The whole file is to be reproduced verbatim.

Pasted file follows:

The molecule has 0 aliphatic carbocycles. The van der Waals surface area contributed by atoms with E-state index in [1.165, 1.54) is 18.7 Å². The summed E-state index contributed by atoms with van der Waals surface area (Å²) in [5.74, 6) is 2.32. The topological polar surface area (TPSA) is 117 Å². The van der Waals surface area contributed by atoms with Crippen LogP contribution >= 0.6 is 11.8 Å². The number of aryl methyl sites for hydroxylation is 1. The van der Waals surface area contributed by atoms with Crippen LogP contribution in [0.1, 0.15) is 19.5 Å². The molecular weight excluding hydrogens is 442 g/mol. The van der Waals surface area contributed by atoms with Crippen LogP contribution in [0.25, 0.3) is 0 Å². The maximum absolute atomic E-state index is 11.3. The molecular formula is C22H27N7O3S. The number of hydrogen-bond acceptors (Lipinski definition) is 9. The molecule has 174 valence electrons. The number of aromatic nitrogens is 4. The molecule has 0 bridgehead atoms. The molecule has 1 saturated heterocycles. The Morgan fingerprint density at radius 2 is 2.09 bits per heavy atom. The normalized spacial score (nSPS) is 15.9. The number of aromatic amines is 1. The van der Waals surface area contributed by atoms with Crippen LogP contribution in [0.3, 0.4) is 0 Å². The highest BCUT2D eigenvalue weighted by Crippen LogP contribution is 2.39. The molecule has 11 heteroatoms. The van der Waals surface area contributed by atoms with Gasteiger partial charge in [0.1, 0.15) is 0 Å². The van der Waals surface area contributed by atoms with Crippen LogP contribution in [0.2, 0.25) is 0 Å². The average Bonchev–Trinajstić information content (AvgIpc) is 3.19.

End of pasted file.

The molecule has 0 aliphatic carbocycles. The van der Waals surface area contributed by atoms with E-state index in [1.165, 1.54) is 18.7 Å². The summed E-state index contributed by atoms with van der Waals surface area (Å²) in [5.74, 6) is 2.32. The topological polar surface area (TPSA) is 117 Å². The van der Waals surface area contributed by atoms with Crippen LogP contribution >= 0.6 is 11.8 Å². The number of aryl methyl sites for hydroxylation is 1. The van der Waals surface area contributed by atoms with Crippen LogP contribution in [0.1, 0.15) is 19.5 Å². The molecular weight excluding hydrogens is 442 g/mol. The van der Waals surface area contributed by atoms with Crippen LogP contribution in [0.25, 0.3) is 0 Å². The maximum absolute atomic E-state index is 11.3. The molecular formula is C22H27N7O3S. The number of hydrogen-bond acceptors (Lipinski definition) is 9. The molecule has 174 valence electrons. The number of aromatic nitrogens is 4. The molecule has 0 bridgehead atoms. The molecule has 1 saturated heterocycles. The Morgan fingerprint density at radius 2 is 2.09 bits per heavy atom. The normalized spacial score (nSPS) is 15.9. The number of aromatic amines is 1. The van der Waals surface area contributed by atoms with Crippen LogP contribution in [0.3, 0.4) is 0 Å². The highest BCUT2D eigenvalue weighted by Crippen LogP contribution is 2.39. The molecule has 11 heteroatoms. The van der Waals surface area contributed by atoms with Gasteiger partial charge in [0.1, 0.15) is 0 Å². The van der Waals surface area contributed by atoms with Crippen LogP contribution in [0.2, 0.25) is 0 Å². The average Bonchev–Trinajstić information content (AvgIpc) is 3.19.